I'm not sure how I ended up with half a dozen lemons. And I probably kept putting off using them or forgetting what I had wanted them for in the first instance. Anyway rather than watching them go bad in the fridge, I decided to make some lemon curd. If you have never made lemon curd before, you would never believe how easy it is to whip up some. Imagine a bottle of this stuff sells just under SGD7.00 in Singapore. Wow, that could buy me a whole lot of lemons and churn up a few cups of lemon curd as well.
So there I was one evening, with a batch of lemon curd sitting in the fridge and thinking of what I could pair it with. I've done lemon shortbread before as well as adding the curd to a frosting for a lemon cake. How about keeping it simple and adding the curd to an empty baked Tart Shell . Now that would make it a lemon curd tart wouldn't it?
Recipe Adapted from Joy of Baking
(Makes 1 1/2 cups)
3 large eggs
80 ml fresh lemon juice (about 2-3 lemons)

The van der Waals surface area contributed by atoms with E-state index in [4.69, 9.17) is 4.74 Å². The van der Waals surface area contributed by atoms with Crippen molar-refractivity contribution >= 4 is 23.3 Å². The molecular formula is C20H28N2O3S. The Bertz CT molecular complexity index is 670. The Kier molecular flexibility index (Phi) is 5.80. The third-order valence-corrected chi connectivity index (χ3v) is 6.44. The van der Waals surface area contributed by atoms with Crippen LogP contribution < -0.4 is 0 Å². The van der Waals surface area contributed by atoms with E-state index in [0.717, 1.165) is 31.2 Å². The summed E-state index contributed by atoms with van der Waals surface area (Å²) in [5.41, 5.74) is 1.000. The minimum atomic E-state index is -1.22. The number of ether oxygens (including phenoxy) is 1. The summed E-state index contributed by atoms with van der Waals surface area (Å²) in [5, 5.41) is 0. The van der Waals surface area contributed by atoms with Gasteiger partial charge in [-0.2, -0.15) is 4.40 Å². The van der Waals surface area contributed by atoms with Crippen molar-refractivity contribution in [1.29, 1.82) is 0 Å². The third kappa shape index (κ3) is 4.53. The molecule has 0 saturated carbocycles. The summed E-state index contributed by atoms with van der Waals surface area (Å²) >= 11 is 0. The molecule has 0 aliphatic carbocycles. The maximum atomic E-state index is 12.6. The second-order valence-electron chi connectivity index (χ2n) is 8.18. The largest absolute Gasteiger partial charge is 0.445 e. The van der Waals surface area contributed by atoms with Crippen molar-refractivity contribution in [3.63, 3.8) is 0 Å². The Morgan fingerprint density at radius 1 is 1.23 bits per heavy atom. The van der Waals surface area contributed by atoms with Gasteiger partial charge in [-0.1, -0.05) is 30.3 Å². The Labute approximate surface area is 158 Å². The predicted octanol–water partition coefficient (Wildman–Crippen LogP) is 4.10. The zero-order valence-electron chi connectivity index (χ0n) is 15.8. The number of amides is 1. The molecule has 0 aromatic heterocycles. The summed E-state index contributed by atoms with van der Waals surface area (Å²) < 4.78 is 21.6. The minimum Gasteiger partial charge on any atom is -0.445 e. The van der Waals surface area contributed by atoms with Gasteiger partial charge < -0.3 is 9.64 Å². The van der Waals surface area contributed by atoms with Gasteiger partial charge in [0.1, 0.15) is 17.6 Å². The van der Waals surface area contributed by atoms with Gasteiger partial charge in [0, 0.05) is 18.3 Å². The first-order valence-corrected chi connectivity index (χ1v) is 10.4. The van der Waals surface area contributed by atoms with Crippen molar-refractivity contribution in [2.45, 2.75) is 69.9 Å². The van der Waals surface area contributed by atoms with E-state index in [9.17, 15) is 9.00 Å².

1 Tbsp finely shredded lemon zest
140g granulated white sugar
56g unsalted butter, at room temperature
1) In a stainless steel bowl placed over a saucepan of simmering water, whisk together the eggs, sugar, and lemon juice until blended.
2) Stir constantly (to prevent it from curdling), until the mixture becomes thick (it should resemble sour cream or hollandaise sauce). This will take approximately 10 minutes.
3) Remove from heat and immediately pour through a fine strainer to remove any lumps.
4) Cut the butter into small pieces and whisk into the mixture until the butter has melted. Add the lemon zest and let cool. The lemon curd will continue to thicken as it cools.
5) Use a clingwrap film to press against the top of the curd to prevent it from forming a skin. Cool and refrigerate. This can keep for about 2 weeks.
* If you want a lighter lemon curd whip 1/2 cup (120 ml) of heavy whipping cream and fold into the lemon curd.
** Room temperature lemons provide more juice. After squeezing, strain the juice to remove any pulp. Zest is the yellow, sweet-flavored outer rind of the lemon. A zester or fine grater can be used to remove the rind. Cold lemons are much easier to grate. Grate lemons just before using as the zest will lose moisture if it sits too long.